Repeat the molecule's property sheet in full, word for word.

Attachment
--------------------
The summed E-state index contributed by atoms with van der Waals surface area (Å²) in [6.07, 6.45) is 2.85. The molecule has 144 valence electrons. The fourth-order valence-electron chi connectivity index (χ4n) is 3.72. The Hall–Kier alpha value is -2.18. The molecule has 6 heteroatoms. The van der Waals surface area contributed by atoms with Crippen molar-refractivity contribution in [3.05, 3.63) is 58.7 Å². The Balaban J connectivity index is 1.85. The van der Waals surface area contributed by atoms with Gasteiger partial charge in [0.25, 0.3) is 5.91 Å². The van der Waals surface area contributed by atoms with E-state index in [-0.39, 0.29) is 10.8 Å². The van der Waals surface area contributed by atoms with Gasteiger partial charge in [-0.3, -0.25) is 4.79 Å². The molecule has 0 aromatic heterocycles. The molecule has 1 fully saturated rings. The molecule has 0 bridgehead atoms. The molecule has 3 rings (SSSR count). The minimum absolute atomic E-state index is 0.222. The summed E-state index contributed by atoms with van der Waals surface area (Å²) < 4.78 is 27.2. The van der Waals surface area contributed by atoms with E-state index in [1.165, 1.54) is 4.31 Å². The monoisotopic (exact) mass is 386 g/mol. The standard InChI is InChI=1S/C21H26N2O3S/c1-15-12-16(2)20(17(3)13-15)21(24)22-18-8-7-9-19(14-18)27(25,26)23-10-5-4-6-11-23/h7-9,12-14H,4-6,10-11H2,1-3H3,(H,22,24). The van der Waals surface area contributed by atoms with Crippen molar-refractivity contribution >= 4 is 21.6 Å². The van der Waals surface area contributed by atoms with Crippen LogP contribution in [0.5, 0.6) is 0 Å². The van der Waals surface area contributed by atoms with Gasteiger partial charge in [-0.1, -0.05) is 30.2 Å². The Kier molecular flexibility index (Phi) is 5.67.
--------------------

The summed E-state index contributed by atoms with van der Waals surface area (Å²) in [6.07, 6.45) is 2.85. The molecule has 144 valence electrons. The fourth-order valence-electron chi connectivity index (χ4n) is 3.72. The Hall–Kier alpha value is -2.18. The molecule has 6 heteroatoms. The van der Waals surface area contributed by atoms with Crippen molar-refractivity contribution in [3.05, 3.63) is 58.7 Å². The Balaban J connectivity index is 1.85. The van der Waals surface area contributed by atoms with Gasteiger partial charge in [0.25, 0.3) is 5.91 Å². The van der Waals surface area contributed by atoms with E-state index in [-0.39, 0.29) is 10.8 Å². The van der Waals surface area contributed by atoms with Gasteiger partial charge in [-0.3, -0.25) is 4.79 Å². The molecule has 0 aromatic heterocycles. The molecule has 1 fully saturated rings. The molecule has 0 bridgehead atoms. The molecule has 3 rings (SSSR count). The minimum absolute atomic E-state index is 0.222. The summed E-state index contributed by atoms with van der Waals surface area (Å²) < 4.78 is 27.2. The van der Waals surface area contributed by atoms with E-state index in [1.165, 1.54) is 4.31 Å². The monoisotopic (exact) mass is 386 g/mol. The standard InChI is InChI=1S/C21H26N2O3S/c1-15-12-16(2)20(17(3)13-15)21(24)22-18-8-7-9-19(14-18)27(25,26)23-10-5-4-6-11-23/h7-9,12-14H,4-6,10-11H2,1-3H3,(H,22,24). The van der Waals surface area contributed by atoms with Crippen molar-refractivity contribution >= 4 is 21.6 Å². The van der Waals surface area contributed by atoms with Crippen LogP contribution in [0.5, 0.6) is 0 Å². The van der Waals surface area contributed by atoms with Gasteiger partial charge in [-0.1, -0.05) is 30.2 Å². The Kier molecular flexibility index (Phi) is 5.67.